1. By any measure, fishes are among the world's most important natural resources. Annual exploitation from wild populations exceeds 90 million tonnes, and fish supply over 15% of global protein needs as part of total annual trade exceeding $US 55 billion. Additionally, with over 25 000 known species, the biodiversity and ecological roles of fishes are being increasingly recognised in aquatic conservation, ecosystem management, restoration and aquatic environmental regulation.
2. At the same time, substantial management problems now affect the production, exploitable stocks, global diversity, trophic structure, habitat quality and local composition of fish communities.
3. In marine systems, key issues include the direct effects of exploitation on fish, habitats and other organisms, while habitat or water quality problems arise also from the atmospheric, terrestrial and coastal environments to which marine systems are linked. In freshwaters, flow regulation and obstruction by dams, fragmentation, catchment management, pollution, habitat alterations, exotic fish introductions and nursery-reared fish are widespread issues.
4. Management responses to the problems of fish and fisheries include aquatic reserves in both marine and freshwater habitats, and their effectiveness is now being evaluated. Policies on marine exploitation increasingly emphasise fishes as integral components of aquatic ecosystems rather than individually exploitable stocks, but the rationalisation of fishing pressures presents many challenges. In Europe, North America and elsewhere, policies on freshwaters encourage habitat protection, integrated watershed management and restoration, but pressures on water resources will cause continued change. All these management approaches require development and evaluation, and will benefit from a perspective of ecological understanding with ecologists fully involved.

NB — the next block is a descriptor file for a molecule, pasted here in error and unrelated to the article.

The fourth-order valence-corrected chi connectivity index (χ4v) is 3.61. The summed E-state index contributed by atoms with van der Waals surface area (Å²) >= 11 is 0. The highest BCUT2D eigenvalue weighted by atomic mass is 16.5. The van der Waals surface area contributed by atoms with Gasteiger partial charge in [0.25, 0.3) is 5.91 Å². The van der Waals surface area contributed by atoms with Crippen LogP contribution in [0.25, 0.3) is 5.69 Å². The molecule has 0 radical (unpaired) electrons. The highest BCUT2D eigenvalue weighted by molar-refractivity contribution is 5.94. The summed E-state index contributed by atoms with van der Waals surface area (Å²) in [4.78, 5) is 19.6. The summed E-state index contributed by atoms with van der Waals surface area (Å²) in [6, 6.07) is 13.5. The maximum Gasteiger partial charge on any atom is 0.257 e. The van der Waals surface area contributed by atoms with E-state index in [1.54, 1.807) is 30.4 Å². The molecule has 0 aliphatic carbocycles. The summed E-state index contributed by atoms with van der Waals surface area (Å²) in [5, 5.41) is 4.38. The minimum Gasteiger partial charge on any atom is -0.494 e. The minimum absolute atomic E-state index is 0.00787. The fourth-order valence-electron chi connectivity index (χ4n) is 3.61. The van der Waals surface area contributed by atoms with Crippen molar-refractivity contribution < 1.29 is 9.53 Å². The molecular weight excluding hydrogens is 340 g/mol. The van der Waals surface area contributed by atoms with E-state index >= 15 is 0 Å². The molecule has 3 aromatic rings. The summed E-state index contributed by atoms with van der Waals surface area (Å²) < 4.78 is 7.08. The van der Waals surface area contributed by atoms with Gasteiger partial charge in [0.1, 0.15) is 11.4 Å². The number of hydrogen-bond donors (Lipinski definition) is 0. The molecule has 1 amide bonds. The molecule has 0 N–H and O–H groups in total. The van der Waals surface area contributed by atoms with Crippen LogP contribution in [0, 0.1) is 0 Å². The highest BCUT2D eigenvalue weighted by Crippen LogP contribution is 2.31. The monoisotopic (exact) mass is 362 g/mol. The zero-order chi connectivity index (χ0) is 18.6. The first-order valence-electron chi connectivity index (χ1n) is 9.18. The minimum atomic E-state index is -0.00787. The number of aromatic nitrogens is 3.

5. Synthesis and applications. Although making a small contribution to the Journal of Applied Ecology in the past, leading work on aquatic problems and fish-related themes appear increasingly in this and other mainstream ecology journals. As this special profile of five papers shows, significant contributions arise on diverse issues that here include the benefit of aquatic reserves, river restoration for fish, the accumulation of contaminants, interactions with predators, and the fitness of salmonids from nurseries. This overview outlines the current context in which papers on the applied ecology of fish and fisheries are emerging, and it identifies scope for further contributions.